The cynicism regarding cryptocurrency seems to be quite widespread among the political and economic elites of our country. RBI Deputy Governor T Rabi Sankar believes that  Cryptocurrencies can wreck the banking system, undermine monetary policy and has even asked for an outright ban on cryptos altogether. Ouch! That Hurts

The steep taxation is definitely a step to dissuade people from indulging in cryptocurrency.

Looking at our portfolio, all we can say is at least we don’t have to pay taxes as long as we are in losses.😢

Enter Digital Rupee

However, what is interesting is that the government’s aversion to cryptocurrency doesn’t translate into its aversion to the technology behind cryptocurrency i.e. blockchain technology.

In fact, another key announcement made in Budget 2022 was that the government will be introducing CBDC i.e Central Bank Digital Currency or e-rupee using blockchain and other technologies.

We understand that this opens a pandora’s box of questions. What is CBDC, will it not be the same as UPI, is it going to be like bitcoin, ….the list goes on. Let us understand all these complex concepts one by one

What is CBDC?

To put it very simply, CBDC or Central Bank Digital Currency is going to be the digital form of the physical cash issued by the RBI. It will be a legal tender issued by the RBI and it will do everything that your normal physical cash does, namely act as a medium of exchange, store of value…you get the drift. 

It sounds like UPI transactions, how is it different?

Well, with UPI the mode of transaction is digital i.e instead of physically giving cash to someone, we are doing it through our phones. However, what we are exchanging is essentially the cash that we have in our bank accounts. So UPI transitions are still backed by the cash deposits we have in our bank account.

Remember the message that is displayed when you pay your friend for your share of the pizza? Xxx Bank account has been debited for Rs 350 via UPI. So yeah, the bank account still remains in the picture.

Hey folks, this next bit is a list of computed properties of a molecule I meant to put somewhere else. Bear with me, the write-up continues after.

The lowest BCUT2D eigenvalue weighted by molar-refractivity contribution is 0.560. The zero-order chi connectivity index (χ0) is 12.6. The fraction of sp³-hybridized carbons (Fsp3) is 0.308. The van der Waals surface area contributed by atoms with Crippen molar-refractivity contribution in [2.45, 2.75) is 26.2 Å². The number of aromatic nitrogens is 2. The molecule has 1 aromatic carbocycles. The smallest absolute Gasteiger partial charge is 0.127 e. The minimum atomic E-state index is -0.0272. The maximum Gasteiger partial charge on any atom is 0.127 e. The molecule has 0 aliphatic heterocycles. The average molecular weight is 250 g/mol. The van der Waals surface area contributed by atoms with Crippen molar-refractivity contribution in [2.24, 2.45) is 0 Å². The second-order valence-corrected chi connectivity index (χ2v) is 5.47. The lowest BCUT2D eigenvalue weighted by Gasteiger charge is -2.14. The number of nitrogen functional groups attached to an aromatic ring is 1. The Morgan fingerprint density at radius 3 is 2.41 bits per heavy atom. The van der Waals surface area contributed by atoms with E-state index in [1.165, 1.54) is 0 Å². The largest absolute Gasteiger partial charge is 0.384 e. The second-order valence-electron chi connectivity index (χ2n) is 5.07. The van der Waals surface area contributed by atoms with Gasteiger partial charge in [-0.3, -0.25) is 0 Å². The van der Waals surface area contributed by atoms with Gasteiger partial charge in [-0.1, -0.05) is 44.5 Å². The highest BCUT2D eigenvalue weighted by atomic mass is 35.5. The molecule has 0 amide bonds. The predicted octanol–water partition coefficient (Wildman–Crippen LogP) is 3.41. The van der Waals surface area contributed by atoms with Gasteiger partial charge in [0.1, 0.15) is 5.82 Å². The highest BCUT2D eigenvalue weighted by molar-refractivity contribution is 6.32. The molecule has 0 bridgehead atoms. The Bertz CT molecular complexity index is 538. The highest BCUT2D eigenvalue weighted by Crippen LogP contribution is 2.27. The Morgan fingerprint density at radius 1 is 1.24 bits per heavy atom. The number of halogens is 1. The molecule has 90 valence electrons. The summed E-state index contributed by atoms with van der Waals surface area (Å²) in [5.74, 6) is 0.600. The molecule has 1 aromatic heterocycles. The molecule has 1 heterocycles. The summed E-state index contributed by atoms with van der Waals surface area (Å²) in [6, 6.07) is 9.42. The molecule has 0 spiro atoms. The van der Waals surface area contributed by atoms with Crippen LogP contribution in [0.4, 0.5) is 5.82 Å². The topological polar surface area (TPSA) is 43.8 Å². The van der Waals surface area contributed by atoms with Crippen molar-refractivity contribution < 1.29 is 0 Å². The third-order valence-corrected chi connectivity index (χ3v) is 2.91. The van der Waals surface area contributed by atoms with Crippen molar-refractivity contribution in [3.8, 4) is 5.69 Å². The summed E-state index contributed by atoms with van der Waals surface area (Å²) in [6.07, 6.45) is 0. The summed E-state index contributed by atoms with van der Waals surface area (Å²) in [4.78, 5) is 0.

However, with CBDC banks won’t come into play. The CBDC will be stored in your smartphone’s wallet and you will be directly transferring the CBDC instead of the cash in your bank.

Wow! That sounds quite a lot like bitcoin and other cryptocurrencies

It actually is. It will use blockchain and other technologies that are commonly used in the crypto world. In fact, one of the reasons for introducing CBDC is to meet the public’s need for digital currency which is reflected in the craze for private cryptocurrencies.

However, there are some key differences, the main one being centralisation. The main USP of crypto is its decentralisation and anonymity. CBDC will turn this on its head. Only the RBI will be able to mine CBDC and each unit is expected to have a unique identification number. Hence the entire process will be centralised and there will be hardly any room for anonymity. 

Secondly, in India, cryptocurrencies are not currencies. We can’t use them as a medium of exchange. However, CBDCs will definitely become a medium of exchange. 


Finance Minister said that CBDC would provide a significant boost to the digital economy and a few of its benefits appear to be quite obvious

  • Unlike physical cash, e-rupee will have no risk of getting torn, burnt or mutilated. Its lifecycle will be endless
  • The government will significantly be able to reduce the cost of printing and circulating cash
  • Common people might find CBDC more attractive as it will not carry the risk of losses that are associated with commercial banks
  • Payments might become  instantaneous and hassle-free
  • Sending money across borders will become much easier
  • The government will be able to track transactions and hence money laundering and other kind of financial frauds can be brought under control